Paradise Lost
Paradise Lost
by John Milton
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Paradise Lost Book 3 Summary

  • Milton addresses the light emanating from Heaven, saying it is God's first "offspring." This is the second invocation of the poem.
  • The poet is now revisiting Heaven, after having spent the first two books in Hell.
  • He still feels the heavenly light, but he can't see it because he's blind. This doesn't prevent him from writing poetry, however. He's too tough for that.
  • The poet hasn't forgotten about other famous blind poets and prophets, such as Homer and Tiresias; he's "equal" to them in blindness and hopes to be "equal" to them in fame.
  • The poet can't see anything so he asks the "celestial light" to shine inward – i.e., give him some kind of mental vision so he can compose poetry and talk about things that most humans can't see anyway (Heaven, Hell, the past, etc.).
  • God is in Heaven, looking down at his angels, at Adam and Eve, and at Satan. His Son (not named Jesus yet) sits on his right.
  • God describes Satan's malice to His Son. God knows what he's (Satan) up to, and he knows that Satan will succeed in his attempts to tempt mankind.
  • Everyone – man and angels included – has a choice. If they didn't have a choice, their obedience to God would be a joke; it wouldn't be meaningful.
  • God stresses that predestination doesn't exist; both mankind, Satan, and the other rebel angels fell by their own choice: "they themselves decreed/ Their own revolt, not I" (3.116-7).
  • Because mankind was deceived, he will find grace at some point. Satan and company will get nothing.
  • God's Son responds. He praises God's resolution regarding man (i.e., that he will have grace) because it simply isn't possible that Satan should win.
  • God responds, telling his Son that he's read his mind exactly. Some men will be saved, but not because of their own will but because of God's grace.
  • God says everyone will have the ability to hear his call; he'll implant a conscience in them, which will help them achieve grace, Heaven, or whatever safely.
  • But wait, what about all of man's sins? They have no way of making up for those, unless someone will become mortal and die for their sins. Any volunteers?
  • Heaven stands "mute." Nobody wants to make the sacrifice. This could have been the end for mankind if the Son hadn't stood up.
  • He'll do it; he'll become mortal and die for man's sins.
  • The Son says he knows he'll be giving up a lot in Heaven, but he also knows that he won't really die (he's immortal after all).
  • He'll rise from the dead, defeat Satan and death itself, and lead Hell captive. Then he'll return to Heaven.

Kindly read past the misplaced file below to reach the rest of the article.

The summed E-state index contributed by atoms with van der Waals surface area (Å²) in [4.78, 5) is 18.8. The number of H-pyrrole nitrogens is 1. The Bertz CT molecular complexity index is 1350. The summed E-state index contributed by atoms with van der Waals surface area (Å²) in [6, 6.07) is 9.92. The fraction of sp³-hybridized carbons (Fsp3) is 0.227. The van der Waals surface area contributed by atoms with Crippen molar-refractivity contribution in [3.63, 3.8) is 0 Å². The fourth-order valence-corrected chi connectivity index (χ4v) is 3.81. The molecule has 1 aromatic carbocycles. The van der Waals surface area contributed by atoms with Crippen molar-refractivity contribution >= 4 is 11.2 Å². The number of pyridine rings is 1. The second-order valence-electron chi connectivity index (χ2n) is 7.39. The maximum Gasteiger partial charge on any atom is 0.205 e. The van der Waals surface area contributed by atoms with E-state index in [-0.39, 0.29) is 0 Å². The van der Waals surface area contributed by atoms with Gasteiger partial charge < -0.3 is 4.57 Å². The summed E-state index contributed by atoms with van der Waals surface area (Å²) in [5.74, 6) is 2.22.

• God responds to the Son, saying essentially "thank God for you my Son, otherwise man would have been toast."
  • The entire human race will be saved through the intercession of his Son, and through him only.
  • The Son won't degrade himself by becoming a man, says God; so great a sacrifice will do nothing but exalt him.
  • Moreover, He will then make his Son sole ruler of the universe. "All knees to thee shall bow, of them that bide / In Heaven, or Earth, or under earth in Hell" (3.321-322).
  • God continues, saying that eventually there will be a Last Judgment ("doom") when the Son will send some people to Hell and some to Heaven.
  • After that, Hell will be closed off completely, the earth will be burned, and a new Heaven and earth will emerge.
  • All Heaven resounds with hymns of praise, cheering, and "jubilee." The angels bow down before God's and the Son's thrones, before picking up their harps and making music.
  • The narrator tells us that the Son is God's agent; it was through the Son that he created the universe and through him that he defeated the rebel angels.
  • Meanwhile, Satan emerges from Chaos at the outer edge of the created universe.
  • He's like a vulture in the Himalayas who can't find any food so he goes in search of more fertile pastures but then stops off in a barren region.
  • From his position he can see Heaven's gate – it is made with diamonds, gold, and other jewels – and a set of stairs that go from the created universe up to Heaven.
  • At the bottom of the stairs is a portal that opens into the universe; Satan looks through the portal, almost as if he had been hiking all night and finally got to the top of a hill from which he could see an entire land or city, glistening in the dawn's light.
  • Satan doesn't stick around to enjoy the view but flies right through the portal. He lands on the sun! It's really bright – "beyond expression bright" – and colorful.
  • Satan looks around the universe – it's always sunny, no shade yet. He sees an angel in the sun with his back turned and a tiara on his head. He looks busy, or at least as if he's thinking deeply.
  • Satan quickly changes his appearance; he turns into a young Cherub (a different order of angel) and approaches the angel, who turns around when he hears Satan approaching.
  • It's Uriel, one of the seven angels who stand closest to God's throne. Satan addresses him, saying he wants to check out God's new creation. He asks him which planet is man's.
  • Uriel – who can't tell he's being duped – responds to Satan, saying there's nothing wrong with wanting to see God's creations.
  • Uriel himself saw the world created; he points out the location of Paradise (i.e., the Garden of Eden) for Satan, who thanks him and heads towards the earth, landing on Mt. Niphates.

Next Page: Book 4
Previous Page: Book 2

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